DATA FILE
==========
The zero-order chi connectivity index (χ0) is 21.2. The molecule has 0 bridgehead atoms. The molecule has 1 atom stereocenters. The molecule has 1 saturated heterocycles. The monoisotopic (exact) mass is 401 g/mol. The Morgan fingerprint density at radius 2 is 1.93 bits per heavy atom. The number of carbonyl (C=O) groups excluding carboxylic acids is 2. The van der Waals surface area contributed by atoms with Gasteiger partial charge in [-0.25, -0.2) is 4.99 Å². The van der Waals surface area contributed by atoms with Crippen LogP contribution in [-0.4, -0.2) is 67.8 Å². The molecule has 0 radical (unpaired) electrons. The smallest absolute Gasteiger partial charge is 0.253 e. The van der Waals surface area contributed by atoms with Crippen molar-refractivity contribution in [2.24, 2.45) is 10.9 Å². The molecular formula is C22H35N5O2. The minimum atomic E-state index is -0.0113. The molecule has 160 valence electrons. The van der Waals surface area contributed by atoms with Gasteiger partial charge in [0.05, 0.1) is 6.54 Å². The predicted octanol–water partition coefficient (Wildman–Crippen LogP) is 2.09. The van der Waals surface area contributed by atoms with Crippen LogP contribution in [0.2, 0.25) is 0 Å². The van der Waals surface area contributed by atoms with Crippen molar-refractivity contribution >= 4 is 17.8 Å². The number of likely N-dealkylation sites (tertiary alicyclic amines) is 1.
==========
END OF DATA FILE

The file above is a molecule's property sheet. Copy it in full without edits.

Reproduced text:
The zero-order chi connectivity index (χ0) is 21.2. The molecule has 0 bridgehead atoms. The molecule has 1 atom stereocenters. The molecule has 1 saturated heterocycles. The monoisotopic (exact) mass is 401 g/mol. The Morgan fingerprint density at radius 2 is 1.93 bits per heavy atom. The number of carbonyl (C=O) groups excluding carboxylic acids is 2. The van der Waals surface area contributed by atoms with Gasteiger partial charge in [-0.25, -0.2) is 4.99 Å². The van der Waals surface area contributed by atoms with Crippen LogP contribution in [-0.4, -0.2) is 67.8 Å². The molecule has 0 radical (unpaired) electrons. The smallest absolute Gasteiger partial charge is 0.253 e. The van der Waals surface area contributed by atoms with Crippen molar-refractivity contribution in [2.24, 2.45) is 10.9 Å². The molecular formula is C22H35N5O2. The minimum atomic E-state index is -0.0113. The molecule has 160 valence electrons. The van der Waals surface area contributed by atoms with Gasteiger partial charge in [0.05, 0.1) is 6.54 Å². The predicted octanol–water partition coefficient (Wildman–Crippen LogP) is 2.09. The van der Waals surface area contributed by atoms with Crippen LogP contribution in [0.2, 0.25) is 0 Å². The van der Waals surface area contributed by atoms with Crippen molar-refractivity contribution >= 4 is 17.8 Å². The number of likely N-dealkylation sites (tertiary alicyclic amines) is 1.